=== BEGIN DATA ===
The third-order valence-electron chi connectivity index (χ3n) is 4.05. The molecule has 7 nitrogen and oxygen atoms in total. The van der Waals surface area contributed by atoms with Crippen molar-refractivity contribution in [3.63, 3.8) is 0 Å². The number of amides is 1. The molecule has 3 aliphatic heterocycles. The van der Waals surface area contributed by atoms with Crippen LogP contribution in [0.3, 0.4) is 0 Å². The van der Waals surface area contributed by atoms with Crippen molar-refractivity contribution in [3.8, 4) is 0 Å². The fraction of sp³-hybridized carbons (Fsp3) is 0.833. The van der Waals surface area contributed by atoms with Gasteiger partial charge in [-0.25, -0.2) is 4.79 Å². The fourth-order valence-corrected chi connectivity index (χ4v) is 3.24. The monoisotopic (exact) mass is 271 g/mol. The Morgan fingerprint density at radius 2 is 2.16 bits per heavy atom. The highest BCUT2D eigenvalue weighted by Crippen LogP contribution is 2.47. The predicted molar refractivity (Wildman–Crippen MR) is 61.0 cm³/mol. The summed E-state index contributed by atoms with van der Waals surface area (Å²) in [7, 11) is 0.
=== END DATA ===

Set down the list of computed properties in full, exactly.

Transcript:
The third-order valence-electron chi connectivity index (χ3n) is 4.05. The molecule has 7 nitrogen and oxygen atoms in total. The van der Waals surface area contributed by atoms with Crippen molar-refractivity contribution in [3.63, 3.8) is 0 Å². The number of amides is 1. The molecule has 3 aliphatic heterocycles. The van der Waals surface area contributed by atoms with Crippen LogP contribution in [0.3, 0.4) is 0 Å². The van der Waals surface area contributed by atoms with Crippen molar-refractivity contribution in [3.8, 4) is 0 Å². The fraction of sp³-hybridized carbons (Fsp3) is 0.833. The van der Waals surface area contributed by atoms with Gasteiger partial charge in [-0.25, -0.2) is 4.79 Å². The fourth-order valence-corrected chi connectivity index (χ4v) is 3.24. The monoisotopic (exact) mass is 271 g/mol. The Morgan fingerprint density at radius 2 is 2.16 bits per heavy atom. The highest BCUT2D eigenvalue weighted by Crippen LogP contribution is 2.47. The predicted molar refractivity (Wildman–Crippen MR) is 61.0 cm³/mol. The summed E-state index contributed by atoms with van der Waals surface area (Å²) in [7, 11) is 0.